Circulated coins, were also circulated after 1828, which for different reasons, arrived on the island. It should be noted that the Spanish monetary system at that time was adopted by all American countries (including the United States and Canada). Also some countries of Africa, and it meant what today is the dollar-USA monetary system. Denominations of the currencies of the new countries were also made in Reals.
Peruvian Republic – Lima
Coins Resealed. by Fernando VII for its circulation in Manila (8 reales). resealed of 1828 on 8 reales of the Peruvian Republic, Lima, 1828, assayer JM
Republic of Chile
Chile Republic : Over 1 Peso 1834. Resealed by Fernando VII in Manila for its circulation in the Philippines (1834-7).
Republic of Peru – Lima
Philippine Currency 1833. Columns resealed. Republic of Peru. 8 reales. Lima. 1833. Resealed by Fernando VII in Manila for circulation in the Philippines (1832-4) assayer M
Bolivian Republic – Potosi
Republic of Mexico – Guanajuato
Coins Countermarked Philippines: Republic of Mexico. 8 reales. Guanajuato. 1830. MJ. Researched by Fernando VII in Manila for circulation in the Philippines (1834-7). Assayer MJ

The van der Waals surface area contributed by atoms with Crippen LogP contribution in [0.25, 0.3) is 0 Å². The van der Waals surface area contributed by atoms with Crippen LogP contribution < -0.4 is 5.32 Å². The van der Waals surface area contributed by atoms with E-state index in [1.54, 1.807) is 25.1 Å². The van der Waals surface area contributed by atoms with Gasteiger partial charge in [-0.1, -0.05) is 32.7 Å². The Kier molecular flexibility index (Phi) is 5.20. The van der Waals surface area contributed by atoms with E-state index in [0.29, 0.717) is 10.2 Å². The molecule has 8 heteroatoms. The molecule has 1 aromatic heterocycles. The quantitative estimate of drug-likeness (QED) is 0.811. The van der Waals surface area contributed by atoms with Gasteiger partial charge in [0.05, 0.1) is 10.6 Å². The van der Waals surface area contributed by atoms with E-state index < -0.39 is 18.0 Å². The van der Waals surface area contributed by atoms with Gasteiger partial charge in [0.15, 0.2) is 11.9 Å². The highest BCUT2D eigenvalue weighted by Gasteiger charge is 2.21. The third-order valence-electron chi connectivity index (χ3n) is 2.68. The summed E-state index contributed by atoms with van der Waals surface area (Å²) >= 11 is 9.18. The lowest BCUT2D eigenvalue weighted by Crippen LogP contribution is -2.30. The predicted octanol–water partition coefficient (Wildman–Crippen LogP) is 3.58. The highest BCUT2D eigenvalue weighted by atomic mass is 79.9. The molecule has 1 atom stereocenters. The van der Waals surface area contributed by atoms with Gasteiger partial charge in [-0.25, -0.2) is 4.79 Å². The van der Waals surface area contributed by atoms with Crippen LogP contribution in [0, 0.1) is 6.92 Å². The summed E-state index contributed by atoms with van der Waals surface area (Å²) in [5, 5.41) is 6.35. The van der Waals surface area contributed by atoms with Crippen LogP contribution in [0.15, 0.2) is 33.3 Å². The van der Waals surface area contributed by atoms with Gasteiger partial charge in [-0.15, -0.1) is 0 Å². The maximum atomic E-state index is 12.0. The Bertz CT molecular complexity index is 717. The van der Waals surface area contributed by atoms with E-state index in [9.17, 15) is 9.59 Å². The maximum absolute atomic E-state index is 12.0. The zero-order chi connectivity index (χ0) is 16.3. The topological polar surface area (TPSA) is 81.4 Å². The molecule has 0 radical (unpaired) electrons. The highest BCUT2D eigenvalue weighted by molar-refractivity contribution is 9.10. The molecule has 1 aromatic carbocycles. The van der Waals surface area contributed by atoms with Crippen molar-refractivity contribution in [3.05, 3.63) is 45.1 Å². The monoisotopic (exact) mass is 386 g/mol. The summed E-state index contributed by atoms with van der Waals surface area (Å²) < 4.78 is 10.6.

Republic of Mexico – Durango
Republic of Mexico. 8 reales. 1828. On an 8 reales of Durango of 1828. Resealed by Fernando VII in Manila for its circulation in the Philippines (1834-7).
From 1810 the independentistas minted coins with types clearly differentiated from the Spaniards. As the American currencies of all securities circulated through the territory of the Philippines, the authorities realized the negative effect that these currencies could have there. Therefore, on October 13, 1828, the Captaincy General decreed that all coins should be resold with the following type:
On the obverse, the coat of arms of Spain with the legend; ENABLED BY KING N. S. D. FERN. Vii.